Grand juries rarely indict police officers who shoot citizens
The failure of the St. Louis County grand jury to hand down an indictment against the officer who fatally shot unarmed teenager Michael Brown caused uproar and protest, but law enforcement experts say that indictments against police officers are rare.
The perceived lack of indictment of police by grand juries could be due to multiple reasons, including a Supreme Court decision in a case involving orange juice, as well as the complex relationships between police departments and district attorneys.
There have been close to 1,000 people killed by police since January 1, 2014, and over 1,750 since May 2013, according to the website FiveThirtyEight.
READ MORE:Ferguson grand jury reaches decision
Against those figures is data from the FBI Crime Reports – based on police departments' own records – which say that of the 533,895 police officers hired to protect and serve 247 million Americans, 27 officers died in 2013 in the line of duty. In 26 cases, those deaths were caused by males. Fifteen of the men were white, 11 were black, and all had criminal records.
Missing from official records, though, is how many police officers were indicted for excessive force. An independent study in 2010 by researcher David Packman showed 4,841 reports of police misconduct involving 6,613 police officers. Of those misconduct complaints, 3,238 resulted in charges being made, but only 33 percent were convicted and 12 percent incarcerated.
— N.O.T.O.R.I.O.U.S.™ (@MrMilitantNegro) September 25, 2014
The low number of convictions and incarcerations result in part from a 1989 Supreme Court case involving a diabetic man’s erratic behavior during a trip to a convenience store for orange juice. He needed the beverage to bring up his low blood sugar, but the trip led to a confrontation with police officers, which left him with injuries from head to foot.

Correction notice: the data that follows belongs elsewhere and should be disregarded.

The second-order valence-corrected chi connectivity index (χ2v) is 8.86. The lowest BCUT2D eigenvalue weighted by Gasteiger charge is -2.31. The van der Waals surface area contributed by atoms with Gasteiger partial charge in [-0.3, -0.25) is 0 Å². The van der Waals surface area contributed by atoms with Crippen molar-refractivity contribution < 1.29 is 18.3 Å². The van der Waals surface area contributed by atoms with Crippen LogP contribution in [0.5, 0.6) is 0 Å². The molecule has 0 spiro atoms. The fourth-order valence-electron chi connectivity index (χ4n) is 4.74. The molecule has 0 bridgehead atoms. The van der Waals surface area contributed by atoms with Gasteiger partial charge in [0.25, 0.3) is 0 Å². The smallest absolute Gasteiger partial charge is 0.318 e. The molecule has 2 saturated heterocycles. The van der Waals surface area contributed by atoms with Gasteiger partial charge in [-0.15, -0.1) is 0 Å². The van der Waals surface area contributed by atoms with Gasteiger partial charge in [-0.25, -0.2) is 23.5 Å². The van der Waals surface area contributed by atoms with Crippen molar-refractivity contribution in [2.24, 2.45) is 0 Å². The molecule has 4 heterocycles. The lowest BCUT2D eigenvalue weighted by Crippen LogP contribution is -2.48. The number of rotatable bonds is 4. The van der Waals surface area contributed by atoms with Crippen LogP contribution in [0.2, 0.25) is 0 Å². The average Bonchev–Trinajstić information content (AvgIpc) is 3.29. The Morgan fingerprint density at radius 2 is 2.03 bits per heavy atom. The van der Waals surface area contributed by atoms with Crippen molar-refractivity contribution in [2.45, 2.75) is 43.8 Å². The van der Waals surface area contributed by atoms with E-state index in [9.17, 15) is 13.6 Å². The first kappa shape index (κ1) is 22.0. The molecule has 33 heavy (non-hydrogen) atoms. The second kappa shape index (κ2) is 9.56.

In Graham v. Connor, Chief Justice William Rehnquist wrote in his opinion: “The 'reasonableness' of a particular use of force must be judged from the perspective of a reasonable officer on the scene, rather than with the 20/20 vision of hindsight."
Rehnquist’s ruling that police can make such determinations quickly took on added significance in the Brown case, particularly since the situation leading up to his death unfolded in approximately 90 seconds. Those skeptical of Rehnquist’s judgment question just how far the justice system should defer to a police officer’s judgment.
— Victoria CuqroMartin (@v_martin639) August 19, 2014
Community activists involved in efforts to curb police brutality often state that there isn’t a fair judicial process because the district attorneys usually have close relationships with police departments, making a fair trial impossible. Such points were echoed during the Brown family press conference in Dellwood, near Ferguson, on Tuesday morning.
"We saw how completely unfair this process was. We object properly and loudly on behalf of Michael Brown and his family that this process is broken. The process should be indicted," Brown family attorney Benjamin Crump told reporters.
"It should be indicted because the continuous, systematic results that is yielded by this process,” Crump added. “And let's be very honest about this process. We have the local prosecutor who has a symbiotic relationship with the local police, and the local police officers who sit in judgment whether to indict the police when they brutalize or kill a young person from our community, and normally that prosecutor has no relationship or no regards for the young person of color.”
Criminal defense and civil rights attorney Ron Kuby told the Latin Post that the only way for police to be held accountable for crimes they commit against the citizenry is through “an independent statewide prosecutor for police misconduct...that’s the only way you will get police accountability, because local district attorneys are locally elected, they frequently rely on many of the same police officers who are investigating other police officers, and they are very reluctant as a rule to second guess the police involving line of duty killings. Sometimes they won’t even present the case to a grand jury.”